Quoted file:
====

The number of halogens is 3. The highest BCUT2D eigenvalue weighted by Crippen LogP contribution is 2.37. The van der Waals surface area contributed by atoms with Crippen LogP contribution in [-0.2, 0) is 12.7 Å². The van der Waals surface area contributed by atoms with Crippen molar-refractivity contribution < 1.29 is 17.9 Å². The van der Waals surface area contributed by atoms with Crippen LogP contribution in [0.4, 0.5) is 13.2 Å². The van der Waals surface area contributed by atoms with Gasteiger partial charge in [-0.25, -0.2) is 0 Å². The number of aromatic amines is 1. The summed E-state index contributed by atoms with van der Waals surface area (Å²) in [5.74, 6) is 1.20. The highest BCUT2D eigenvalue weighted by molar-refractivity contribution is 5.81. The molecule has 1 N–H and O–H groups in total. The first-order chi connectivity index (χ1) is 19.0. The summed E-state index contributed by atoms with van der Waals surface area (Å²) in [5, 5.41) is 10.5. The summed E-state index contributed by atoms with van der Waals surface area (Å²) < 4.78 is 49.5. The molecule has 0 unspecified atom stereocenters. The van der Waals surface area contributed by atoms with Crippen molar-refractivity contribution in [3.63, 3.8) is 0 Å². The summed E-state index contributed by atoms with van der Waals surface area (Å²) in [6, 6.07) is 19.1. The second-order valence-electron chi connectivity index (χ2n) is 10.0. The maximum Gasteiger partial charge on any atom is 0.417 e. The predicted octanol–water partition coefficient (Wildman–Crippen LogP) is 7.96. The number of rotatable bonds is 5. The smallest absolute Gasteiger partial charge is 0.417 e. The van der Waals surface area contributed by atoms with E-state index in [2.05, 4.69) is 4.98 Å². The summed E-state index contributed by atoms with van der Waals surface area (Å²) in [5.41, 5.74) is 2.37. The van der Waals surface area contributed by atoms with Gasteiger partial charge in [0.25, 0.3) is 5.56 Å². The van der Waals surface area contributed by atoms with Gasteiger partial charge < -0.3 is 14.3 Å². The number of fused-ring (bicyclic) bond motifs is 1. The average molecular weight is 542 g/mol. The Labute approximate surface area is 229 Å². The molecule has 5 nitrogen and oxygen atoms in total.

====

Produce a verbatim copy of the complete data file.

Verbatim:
The number of halogens is 3. The highest BCUT2D eigenvalue weighted by Crippen LogP contribution is 2.37. The van der Waals surface area contributed by atoms with Crippen LogP contribution in [-0.2, 0) is 12.7 Å². The van der Waals surface area contributed by atoms with Crippen molar-refractivity contribution < 1.29 is 17.9 Å². The van der Waals surface area contributed by atoms with Crippen LogP contribution in [0.4, 0.5) is 13.2 Å². The van der Waals surface area contributed by atoms with Gasteiger partial charge in [-0.25, -0.2) is 0 Å². The number of aromatic amines is 1. The summed E-state index contributed by atoms with van der Waals surface area (Å²) in [5.74, 6) is 1.20. The highest BCUT2D eigenvalue weighted by molar-refractivity contribution is 5.81. The molecule has 1 N–H and O–H groups in total. The first-order chi connectivity index (χ1) is 19.0. The summed E-state index contributed by atoms with van der Waals surface area (Å²) in [5, 5.41) is 10.5. The summed E-state index contributed by atoms with van der Waals surface area (Å²) < 4.78 is 49.5. The molecule has 0 unspecified atom stereocenters. The van der Waals surface area contributed by atoms with Crippen molar-refractivity contribution in [3.63, 3.8) is 0 Å². The summed E-state index contributed by atoms with van der Waals surface area (Å²) in [6, 6.07) is 19.1. The second-order valence-electron chi connectivity index (χ2n) is 10.0. The maximum Gasteiger partial charge on any atom is 0.417 e. The predicted octanol–water partition coefficient (Wildman–Crippen LogP) is 7.96. The number of rotatable bonds is 5. The smallest absolute Gasteiger partial charge is 0.417 e. The van der Waals surface area contributed by atoms with E-state index in [2.05, 4.69) is 4.98 Å². The summed E-state index contributed by atoms with van der Waals surface area (Å²) in [5.41, 5.74) is 2.37. The van der Waals surface area contributed by atoms with Gasteiger partial charge in [0.25, 0.3) is 5.56 Å². The van der Waals surface area contributed by atoms with Gasteiger partial charge < -0.3 is 14.3 Å². The number of fused-ring (bicyclic) bond motifs is 1. The average molecular weight is 542 g/mol. The Labute approximate surface area is 229 Å². The molecule has 5 nitrogen and oxygen atoms in total.